Windmiller Kolster Scientific

    Software :: MRI Coils :: Consulting



  • .:. Company .:.

    Who We Are​

    Windmiller Kolster Scientific (WK+S) is a company offering technology and services to research groups engaged in brain imaging. Since our incubation at the Department of Neuroscience at the KU Leuven Medical School in 2008 with help from Leuven Research and Development (LRD) and our founding as a U.S.-based company in Fresno, CA, in 2012, WK+S has worked with a broad range of University and private clients in the US, Canada, and Europe.

    What We Do​

    We offer services in a broad range of topics related to scientific research and software engineering in medical imaging. We offer expertise in


    Software Development

    • Analysis software and data engineering including 
      • Medical image analytics (Freesurfer, SPM, FSL, Slicer).
      • EEG analysis (EEGLAB, sLORETA, MNE Python, ICA).
      • Data pipelines, numeric optimization.
      • Unit testing, version control (SVN).
    • Medical image processing including 
      • MR Image reconstruction (scanner raw data, multiband).
      • MR Image correction and alignment (EPI, fMRI).
      • Inter- and intra-modal image registration (MRI, CT, Ultrasound, Angiograms).

    MR imaging 

    • Customized MR coils and preamp systems for neuroimaging.
    • On-site consulting and training of personnel.
    • Grant support.

    We are experienced in working on a range of MR scanners including Siemens, Bruker, and Philips systems with field strengths of 3 T, 4.7 T, 7 T, and 9.4 T.


    Scientific Consulting in a variety of subjects. Past and current projects include

    • Visualizing NFL Concussions - Please check out the following webpage for our support of a project at BodyLogicMD: https://www.bodylogicmd.com/visualizing-nfl-concussions.
    • Neurofeedback as a treatment for Dyslexia - EEG analysis using EEGLab, sLORETA, and MNE Python.

    • High-k dielectrics in capacitors -  Literature review of physical modeling of gap voltages for a patent application.
    • Retinal Perfusion in Fluorescein Angiograms - Software development for angiogram image alignment and analysis of the fluorescein signal rise and fall times in arteries and veins.
    • Ultrasound and CT image alignment. - Software development for detection of the cortical surface of the bone and cross-modal alignment.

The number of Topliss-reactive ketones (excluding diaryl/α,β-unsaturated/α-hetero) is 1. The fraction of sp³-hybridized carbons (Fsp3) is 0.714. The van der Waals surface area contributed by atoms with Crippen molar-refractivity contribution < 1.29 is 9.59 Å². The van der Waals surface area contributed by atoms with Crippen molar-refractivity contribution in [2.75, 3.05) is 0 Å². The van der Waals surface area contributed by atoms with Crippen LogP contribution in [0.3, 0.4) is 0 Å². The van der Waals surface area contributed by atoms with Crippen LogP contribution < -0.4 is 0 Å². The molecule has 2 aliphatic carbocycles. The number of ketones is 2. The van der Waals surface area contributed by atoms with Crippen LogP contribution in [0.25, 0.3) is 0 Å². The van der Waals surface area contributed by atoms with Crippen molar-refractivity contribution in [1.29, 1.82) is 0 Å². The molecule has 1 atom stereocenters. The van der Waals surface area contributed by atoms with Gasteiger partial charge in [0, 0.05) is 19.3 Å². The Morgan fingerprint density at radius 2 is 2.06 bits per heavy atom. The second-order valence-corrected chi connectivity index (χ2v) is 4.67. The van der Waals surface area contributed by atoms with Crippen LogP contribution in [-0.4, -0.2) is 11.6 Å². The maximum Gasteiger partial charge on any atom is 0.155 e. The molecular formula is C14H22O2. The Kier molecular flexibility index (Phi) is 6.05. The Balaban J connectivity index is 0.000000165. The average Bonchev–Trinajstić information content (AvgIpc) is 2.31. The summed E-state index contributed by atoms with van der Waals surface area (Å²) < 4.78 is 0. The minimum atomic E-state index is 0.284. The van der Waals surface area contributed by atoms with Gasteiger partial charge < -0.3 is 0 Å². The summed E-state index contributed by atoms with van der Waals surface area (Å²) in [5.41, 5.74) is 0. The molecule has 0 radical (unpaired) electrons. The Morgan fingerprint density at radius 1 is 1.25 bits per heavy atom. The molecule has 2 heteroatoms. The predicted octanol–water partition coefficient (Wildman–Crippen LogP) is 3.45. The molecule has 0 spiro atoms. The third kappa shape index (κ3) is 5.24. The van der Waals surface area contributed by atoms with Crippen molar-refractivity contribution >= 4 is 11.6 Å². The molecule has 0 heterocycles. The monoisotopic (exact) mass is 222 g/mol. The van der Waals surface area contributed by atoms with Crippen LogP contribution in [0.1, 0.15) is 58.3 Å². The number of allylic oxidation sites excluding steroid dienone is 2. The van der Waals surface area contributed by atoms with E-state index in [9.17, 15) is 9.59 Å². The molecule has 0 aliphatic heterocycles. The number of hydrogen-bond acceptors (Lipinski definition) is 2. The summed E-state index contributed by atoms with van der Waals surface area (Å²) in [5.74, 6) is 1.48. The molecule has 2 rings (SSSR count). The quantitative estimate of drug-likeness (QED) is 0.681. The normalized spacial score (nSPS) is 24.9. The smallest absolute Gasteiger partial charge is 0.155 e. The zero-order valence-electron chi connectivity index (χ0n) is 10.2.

Find us on Upwork: https://www.upwork.com/fl/haukekolster


    Hauke Kolster, Ph.D. - Neuroscientist, Physicist, Data Engineer, Entrepreneur.



    • M.Sc. in Physics - Bonn University
    • Ph.D. in Physics - LMU Munich
    • UC Berkeley - summer session classes in quantum mechanics and underground film
    • Max Planck Institute for Nuclear Physics, Heidelberg - visiting scientist
    • DESY, Hamburg - visiting scientist

    Training and Experience

    • NIKHEF Amsterdam - postdoc in physics
    • Massachusetts Institute of Technology, LNS - postdoc in physics
    • MGH/Harvard Medical School, A.A. Martinos Center - research fellow in biomedical imaging and neuroscience
    • KU Leuven Medical School, Department of Neuroscience - research assistant professor

    Entrepreneurship, Founder

    • Windmiller Kolster Scientific (WK+S), Fresno, California, USA - Principal

    Research Highlights

    Scientific research published in Kolster et al. (2009, 2010, and 2014) on the cortical organizations of the occipital and IT cortices in the human and non-human primate is featured in a popular textbook as well as several review articles. Please find details about the articles by Kolster et al. below in the research section.


    The summary of the cortical organizations described in Kolster et al. (2010) is featured in

      • the textbook Fundamentals of Human Neurophysiology by B. Kolb and I. Whishaw, 7th Edition, 2015.
      • the review article The ventral visual pathway: An expanded neural framework for the processing of object quality; DJ Kravitz et al.; Trends Cogn Sci. 2013 Jan;17(1):26-49.

      The parcellation of the MT cluster as described in Kolster et al. (2009) is included in the Caret Atlas as parcellation KMA09 and featured in the review article

      • Cortical Parcellations of the Macaque Monkey Analyzed on Surface-Based Atlases; D Van Essen et al.; Cereb Cortex. 2012 Oct; 22(10): 2227–2240.

      The summary of the cortical organizations described in Kolster et al. (2014) is featured in the review articles

      • .:. MRI Related Software .:.

        We offer three software packages that are specifically designed for image reconstruction and alignment in functional imaging of NHPs: Offline_SENSE, Align_EPI, and Align_Anatomy. These packages represent a comprehensive image reconstruction and alignment pipeline for functional data sets in either Siemens raw data or NIFTI format to fully aligned functional data sets in NIFTI format. Each package can also be used as a stand-alone solution for individual stages of the image processing. The packages are available as MATLAB GUIs on OSX, Linux, and Windows.

        EPI Image Reconstruction